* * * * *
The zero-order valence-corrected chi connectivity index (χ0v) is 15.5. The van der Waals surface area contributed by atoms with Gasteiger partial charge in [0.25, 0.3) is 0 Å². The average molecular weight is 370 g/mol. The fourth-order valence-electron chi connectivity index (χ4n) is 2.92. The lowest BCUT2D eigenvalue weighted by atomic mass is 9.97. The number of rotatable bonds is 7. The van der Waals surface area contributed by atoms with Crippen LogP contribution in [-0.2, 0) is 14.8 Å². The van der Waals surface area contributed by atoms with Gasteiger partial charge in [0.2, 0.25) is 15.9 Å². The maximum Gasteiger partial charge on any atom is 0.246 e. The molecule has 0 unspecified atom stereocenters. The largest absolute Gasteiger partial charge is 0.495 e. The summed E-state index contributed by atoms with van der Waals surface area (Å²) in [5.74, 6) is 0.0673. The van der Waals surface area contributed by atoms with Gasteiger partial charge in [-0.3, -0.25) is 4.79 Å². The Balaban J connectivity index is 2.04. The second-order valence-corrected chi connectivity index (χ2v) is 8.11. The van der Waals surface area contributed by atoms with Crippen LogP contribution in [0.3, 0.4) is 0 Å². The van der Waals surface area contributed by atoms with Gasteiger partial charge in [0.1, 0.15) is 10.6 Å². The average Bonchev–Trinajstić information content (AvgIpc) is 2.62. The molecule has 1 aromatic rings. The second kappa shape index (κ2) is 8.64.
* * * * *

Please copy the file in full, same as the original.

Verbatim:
The zero-order valence-corrected chi connectivity index (χ0v) is 15.5. The van der Waals surface area contributed by atoms with Gasteiger partial charge in [0.25, 0.3) is 0 Å². The average molecular weight is 370 g/mol. The fourth-order valence-electron chi connectivity index (χ4n) is 2.92. The lowest BCUT2D eigenvalue weighted by atomic mass is 9.97. The number of rotatable bonds is 7. The van der Waals surface area contributed by atoms with Crippen LogP contribution in [-0.2, 0) is 14.8 Å². The van der Waals surface area contributed by atoms with Gasteiger partial charge in [0.2, 0.25) is 15.9 Å². The maximum Gasteiger partial charge on any atom is 0.246 e. The molecule has 0 unspecified atom stereocenters. The largest absolute Gasteiger partial charge is 0.495 e. The summed E-state index contributed by atoms with van der Waals surface area (Å²) in [5.74, 6) is 0.0673. The van der Waals surface area contributed by atoms with Gasteiger partial charge in [-0.3, -0.25) is 4.79 Å². The Balaban J connectivity index is 2.04. The second-order valence-corrected chi connectivity index (χ2v) is 8.11. The van der Waals surface area contributed by atoms with Crippen LogP contribution in [0.3, 0.4) is 0 Å². The van der Waals surface area contributed by atoms with Gasteiger partial charge in [0.1, 0.15) is 10.6 Å². The average Bonchev–Trinajstić information content (AvgIpc) is 2.62. The molecule has 1 aromatic rings. The second kappa shape index (κ2) is 8.64.